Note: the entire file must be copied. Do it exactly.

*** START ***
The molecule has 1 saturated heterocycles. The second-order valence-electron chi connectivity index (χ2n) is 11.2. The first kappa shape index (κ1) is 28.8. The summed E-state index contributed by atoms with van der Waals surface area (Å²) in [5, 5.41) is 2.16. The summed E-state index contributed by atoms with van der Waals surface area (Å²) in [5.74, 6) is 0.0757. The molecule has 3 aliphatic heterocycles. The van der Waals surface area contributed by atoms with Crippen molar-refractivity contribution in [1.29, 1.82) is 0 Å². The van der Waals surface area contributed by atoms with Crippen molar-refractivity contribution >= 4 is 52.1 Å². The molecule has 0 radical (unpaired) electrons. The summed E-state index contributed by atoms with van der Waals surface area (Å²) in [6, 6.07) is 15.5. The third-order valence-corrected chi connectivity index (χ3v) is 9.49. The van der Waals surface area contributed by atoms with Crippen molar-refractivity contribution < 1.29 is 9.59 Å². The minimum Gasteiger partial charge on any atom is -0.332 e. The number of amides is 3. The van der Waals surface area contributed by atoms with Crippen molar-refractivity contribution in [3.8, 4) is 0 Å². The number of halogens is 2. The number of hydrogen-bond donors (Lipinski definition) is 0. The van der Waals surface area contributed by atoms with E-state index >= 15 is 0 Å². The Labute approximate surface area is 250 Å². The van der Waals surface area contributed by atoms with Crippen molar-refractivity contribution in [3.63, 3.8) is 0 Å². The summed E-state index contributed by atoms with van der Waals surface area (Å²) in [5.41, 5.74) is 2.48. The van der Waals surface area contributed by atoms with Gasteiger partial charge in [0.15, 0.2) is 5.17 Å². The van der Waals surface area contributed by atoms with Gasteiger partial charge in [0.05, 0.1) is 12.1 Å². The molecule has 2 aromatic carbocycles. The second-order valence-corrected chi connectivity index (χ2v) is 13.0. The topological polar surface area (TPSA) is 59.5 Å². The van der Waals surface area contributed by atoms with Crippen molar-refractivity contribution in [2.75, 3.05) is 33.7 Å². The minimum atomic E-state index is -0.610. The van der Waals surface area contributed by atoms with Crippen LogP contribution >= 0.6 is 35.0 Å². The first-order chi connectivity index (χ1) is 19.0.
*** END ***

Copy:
The molecule has 1 saturated heterocycles. The second-order valence-electron chi connectivity index (χ2n) is 11.2. The first kappa shape index (κ1) is 28.8. The summed E-state index contributed by atoms with van der Waals surface area (Å²) in [5, 5.41) is 2.16. The summed E-state index contributed by atoms with van der Waals surface area (Å²) in [5.74, 6) is 0.0757. The molecule has 3 aliphatic heterocycles. The van der Waals surface area contributed by atoms with Crippen molar-refractivity contribution in [1.29, 1.82) is 0 Å². The van der Waals surface area contributed by atoms with Crippen molar-refractivity contribution >= 4 is 52.1 Å². The molecule has 0 radical (unpaired) electrons. The summed E-state index contributed by atoms with van der Waals surface area (Å²) in [6, 6.07) is 15.5. The third-order valence-corrected chi connectivity index (χ3v) is 9.49. The van der Waals surface area contributed by atoms with Crippen molar-refractivity contribution < 1.29 is 9.59 Å². The minimum Gasteiger partial charge on any atom is -0.332 e. The number of amides is 3. The van der Waals surface area contributed by atoms with Crippen molar-refractivity contribution in [3.8, 4) is 0 Å². The number of halogens is 2. The number of hydrogen-bond donors (Lipinski definition) is 0. The van der Waals surface area contributed by atoms with E-state index >= 15 is 0 Å². The Labute approximate surface area is 250 Å². The van der Waals surface area contributed by atoms with Crippen molar-refractivity contribution in [3.63, 3.8) is 0 Å². The summed E-state index contributed by atoms with van der Waals surface area (Å²) in [5.41, 5.74) is 2.48. The van der Waals surface area contributed by atoms with Gasteiger partial charge in [0.15, 0.2) is 5.17 Å². The van der Waals surface area contributed by atoms with Gasteiger partial charge in [0.05, 0.1) is 12.1 Å². The molecule has 2 aromatic carbocycles. The second-order valence-corrected chi connectivity index (χ2v) is 13.0. The topological polar surface area (TPSA) is 59.5 Å². The van der Waals surface area contributed by atoms with Crippen molar-refractivity contribution in [2.75, 3.05) is 33.7 Å². The minimum atomic E-state index is -0.610. The van der Waals surface area contributed by atoms with Crippen LogP contribution >= 0.6 is 35.0 Å². The first-order chi connectivity index (χ1) is 19.0.